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Havy Taps ERC For Fuel Cell Development

Energy Research Corp. (ERC) received a $1.6 million contract from the Naval Surface Warfare Center - Carderock Division to develop the ERC Direct Fuel Cell for naval applications.

This contract is part of a larger effort by the Office of Naval Research and the Naval Sea Systems Command to demonstrate fuel cell power systems for naval applications.

R&D Expanded The contract covers initial design using readily available naval fuels in ERC's carbonate fuel cell to develop a 500 kW system for sea trials at a future date.

"This is an important step in the company's efforts to develop diverse applications for its fuel cell technology," said Jerry Leitman, president and CEO. "Direct Fuel Cell powerplants for naval and commercial ships are a potential large market application. The Direct Fuel Cells could be used to supply either shipboard auxiliary power or propulsion power." The ERC Direct Fuel Cell can use a variety of commonly available fuels with a minimum of fuel processing equipment.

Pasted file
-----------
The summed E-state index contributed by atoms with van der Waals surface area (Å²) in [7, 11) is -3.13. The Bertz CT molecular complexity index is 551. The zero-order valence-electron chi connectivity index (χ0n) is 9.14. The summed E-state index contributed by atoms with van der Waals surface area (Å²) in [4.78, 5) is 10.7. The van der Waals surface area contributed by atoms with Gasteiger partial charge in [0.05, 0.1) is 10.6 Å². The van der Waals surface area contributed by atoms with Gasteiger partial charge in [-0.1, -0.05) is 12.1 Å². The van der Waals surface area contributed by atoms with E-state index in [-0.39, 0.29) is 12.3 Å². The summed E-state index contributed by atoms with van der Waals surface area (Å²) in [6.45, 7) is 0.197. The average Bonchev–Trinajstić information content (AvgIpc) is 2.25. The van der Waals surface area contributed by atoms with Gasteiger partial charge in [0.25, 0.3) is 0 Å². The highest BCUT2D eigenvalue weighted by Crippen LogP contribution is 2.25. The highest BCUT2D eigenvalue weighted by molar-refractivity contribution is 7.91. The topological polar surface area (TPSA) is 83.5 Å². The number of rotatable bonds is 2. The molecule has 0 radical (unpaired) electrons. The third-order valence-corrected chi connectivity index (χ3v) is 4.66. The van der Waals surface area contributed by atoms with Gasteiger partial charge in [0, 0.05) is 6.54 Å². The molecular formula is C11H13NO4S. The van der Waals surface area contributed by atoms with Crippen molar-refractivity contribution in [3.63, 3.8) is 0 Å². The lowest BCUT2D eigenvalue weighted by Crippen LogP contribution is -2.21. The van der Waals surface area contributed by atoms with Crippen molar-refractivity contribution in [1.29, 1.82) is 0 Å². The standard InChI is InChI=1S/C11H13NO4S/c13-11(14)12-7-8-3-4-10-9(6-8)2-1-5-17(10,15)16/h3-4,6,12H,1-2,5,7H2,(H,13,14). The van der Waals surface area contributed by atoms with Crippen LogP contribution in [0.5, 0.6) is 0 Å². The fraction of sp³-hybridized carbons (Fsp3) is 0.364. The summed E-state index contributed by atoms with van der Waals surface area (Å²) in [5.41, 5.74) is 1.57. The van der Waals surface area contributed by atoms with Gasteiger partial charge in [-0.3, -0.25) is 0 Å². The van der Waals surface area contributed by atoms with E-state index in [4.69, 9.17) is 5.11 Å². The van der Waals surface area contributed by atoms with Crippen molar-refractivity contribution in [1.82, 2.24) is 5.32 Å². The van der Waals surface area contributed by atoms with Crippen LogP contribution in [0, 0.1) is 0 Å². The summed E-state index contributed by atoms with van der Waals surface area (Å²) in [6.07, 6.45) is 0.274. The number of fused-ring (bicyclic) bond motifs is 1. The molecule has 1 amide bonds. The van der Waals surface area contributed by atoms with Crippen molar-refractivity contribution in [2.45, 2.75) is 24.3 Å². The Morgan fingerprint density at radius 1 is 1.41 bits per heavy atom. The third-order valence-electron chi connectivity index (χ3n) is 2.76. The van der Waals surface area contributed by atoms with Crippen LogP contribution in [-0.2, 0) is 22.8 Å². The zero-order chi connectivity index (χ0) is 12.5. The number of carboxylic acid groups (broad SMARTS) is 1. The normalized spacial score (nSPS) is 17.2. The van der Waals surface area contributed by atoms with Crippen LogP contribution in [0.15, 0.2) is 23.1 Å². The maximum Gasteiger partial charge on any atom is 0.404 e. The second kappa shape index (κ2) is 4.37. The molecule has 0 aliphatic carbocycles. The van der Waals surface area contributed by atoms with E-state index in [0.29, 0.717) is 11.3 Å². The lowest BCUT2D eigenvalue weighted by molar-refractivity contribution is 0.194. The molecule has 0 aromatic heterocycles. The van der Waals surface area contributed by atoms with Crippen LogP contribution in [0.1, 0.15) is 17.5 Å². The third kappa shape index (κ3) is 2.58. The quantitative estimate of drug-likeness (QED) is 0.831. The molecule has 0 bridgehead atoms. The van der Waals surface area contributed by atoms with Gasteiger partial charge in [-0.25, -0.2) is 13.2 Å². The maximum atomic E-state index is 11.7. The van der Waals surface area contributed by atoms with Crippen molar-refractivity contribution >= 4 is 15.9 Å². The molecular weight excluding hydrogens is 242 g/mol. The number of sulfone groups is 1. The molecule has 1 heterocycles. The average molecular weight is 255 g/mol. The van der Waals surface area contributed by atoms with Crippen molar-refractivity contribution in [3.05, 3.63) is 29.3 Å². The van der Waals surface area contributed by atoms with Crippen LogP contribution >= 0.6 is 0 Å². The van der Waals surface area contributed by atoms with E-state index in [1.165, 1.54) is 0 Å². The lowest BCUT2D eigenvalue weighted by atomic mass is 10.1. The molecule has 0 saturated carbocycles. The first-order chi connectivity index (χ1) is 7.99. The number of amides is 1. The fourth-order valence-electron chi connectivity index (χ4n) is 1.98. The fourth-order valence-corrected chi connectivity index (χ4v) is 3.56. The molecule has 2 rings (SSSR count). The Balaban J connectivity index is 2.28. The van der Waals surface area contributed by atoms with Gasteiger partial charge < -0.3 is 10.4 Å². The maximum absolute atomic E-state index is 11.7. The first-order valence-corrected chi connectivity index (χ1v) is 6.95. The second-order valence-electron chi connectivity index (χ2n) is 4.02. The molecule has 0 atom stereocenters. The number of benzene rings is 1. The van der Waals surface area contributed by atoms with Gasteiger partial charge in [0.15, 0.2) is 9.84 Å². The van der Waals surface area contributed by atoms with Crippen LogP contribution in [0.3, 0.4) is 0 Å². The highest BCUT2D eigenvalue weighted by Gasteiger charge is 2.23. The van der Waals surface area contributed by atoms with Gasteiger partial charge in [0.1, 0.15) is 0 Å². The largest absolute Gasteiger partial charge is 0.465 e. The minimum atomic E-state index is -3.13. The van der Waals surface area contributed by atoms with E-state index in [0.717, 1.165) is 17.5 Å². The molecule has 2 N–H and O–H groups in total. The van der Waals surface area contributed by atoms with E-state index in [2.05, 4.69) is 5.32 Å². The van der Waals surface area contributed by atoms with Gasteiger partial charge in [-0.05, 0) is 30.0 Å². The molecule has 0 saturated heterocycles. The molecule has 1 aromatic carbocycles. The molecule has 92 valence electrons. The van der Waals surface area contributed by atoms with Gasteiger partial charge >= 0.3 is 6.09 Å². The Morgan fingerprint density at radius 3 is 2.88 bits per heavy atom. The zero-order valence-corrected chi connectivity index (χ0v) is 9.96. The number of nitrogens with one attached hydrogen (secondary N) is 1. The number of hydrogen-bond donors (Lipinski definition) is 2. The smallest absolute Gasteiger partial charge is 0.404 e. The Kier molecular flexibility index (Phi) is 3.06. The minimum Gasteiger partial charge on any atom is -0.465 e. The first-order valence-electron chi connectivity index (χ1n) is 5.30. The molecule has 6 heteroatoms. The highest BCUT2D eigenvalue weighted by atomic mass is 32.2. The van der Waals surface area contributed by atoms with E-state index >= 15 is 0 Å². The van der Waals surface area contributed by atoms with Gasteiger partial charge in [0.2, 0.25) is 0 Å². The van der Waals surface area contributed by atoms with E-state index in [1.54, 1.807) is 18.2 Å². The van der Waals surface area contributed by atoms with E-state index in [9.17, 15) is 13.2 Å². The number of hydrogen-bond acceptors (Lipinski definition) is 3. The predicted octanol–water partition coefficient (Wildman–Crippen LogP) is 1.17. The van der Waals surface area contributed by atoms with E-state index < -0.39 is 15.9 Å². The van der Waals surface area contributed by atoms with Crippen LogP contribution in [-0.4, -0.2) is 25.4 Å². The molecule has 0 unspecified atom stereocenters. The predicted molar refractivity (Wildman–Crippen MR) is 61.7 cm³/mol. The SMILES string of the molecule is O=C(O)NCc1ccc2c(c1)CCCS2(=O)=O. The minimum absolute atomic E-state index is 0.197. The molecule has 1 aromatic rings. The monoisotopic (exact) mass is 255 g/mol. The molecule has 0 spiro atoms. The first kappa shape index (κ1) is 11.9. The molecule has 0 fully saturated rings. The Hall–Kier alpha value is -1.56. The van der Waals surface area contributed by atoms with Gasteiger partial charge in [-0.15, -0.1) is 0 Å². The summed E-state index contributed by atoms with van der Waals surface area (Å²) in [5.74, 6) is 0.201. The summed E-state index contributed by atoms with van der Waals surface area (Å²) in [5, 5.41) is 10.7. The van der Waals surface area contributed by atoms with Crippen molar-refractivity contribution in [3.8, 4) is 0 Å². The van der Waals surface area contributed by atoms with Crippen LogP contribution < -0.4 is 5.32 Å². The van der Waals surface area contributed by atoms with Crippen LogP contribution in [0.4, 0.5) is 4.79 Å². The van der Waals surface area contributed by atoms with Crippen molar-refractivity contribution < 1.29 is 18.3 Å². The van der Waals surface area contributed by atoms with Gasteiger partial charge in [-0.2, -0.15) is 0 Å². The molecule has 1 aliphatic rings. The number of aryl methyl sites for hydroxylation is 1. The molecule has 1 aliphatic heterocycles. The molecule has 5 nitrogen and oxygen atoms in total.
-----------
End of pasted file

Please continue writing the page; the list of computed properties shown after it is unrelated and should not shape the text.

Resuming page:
In the Navy program, the ERC intends to focus its approach on using liquid fuels which are currently available aboard ships. One of the processes to be studied is the upgrading of Navy fuel to methane (similar to natural gas).

Converting the liquid fuel to methane requires no energy input. The ERC system —using natural gas — has reportedly demonstrated, on a MW scale, that it is highly efficient.

Other advantages — aside from high fuel efficiency — touted by the manufacturer are silent operation and negligible air pollution.

Fuel Cells Explained Fuel cells produce electricity from a variety of fuels by an electrochemical process akin to that found in batteries, with the exception that a fuel cell will produce energy as long as fuel and air are supplied, which likens it to a conventional engine.

However, in a fuel cell, unlike an engine, the fuel and air do not come in contact with each other so there is no fuel combustion. This results in a quiet, clean and efficient use of fuel.

In most fuel cells, the fuel is first converted into a hydrogen-rich feedstock in external processing equipment. In the ERC Direct Fuel Cell, this equipment is eliminated and a fuel such as natural gas is fed directly to the fuel cell. This leads to a more efficient use of the energy content of the fuel and requires less capital equipment. ERC is hopeful that the navy work will help it to further develop similar systems for the commercial maritime market.

 
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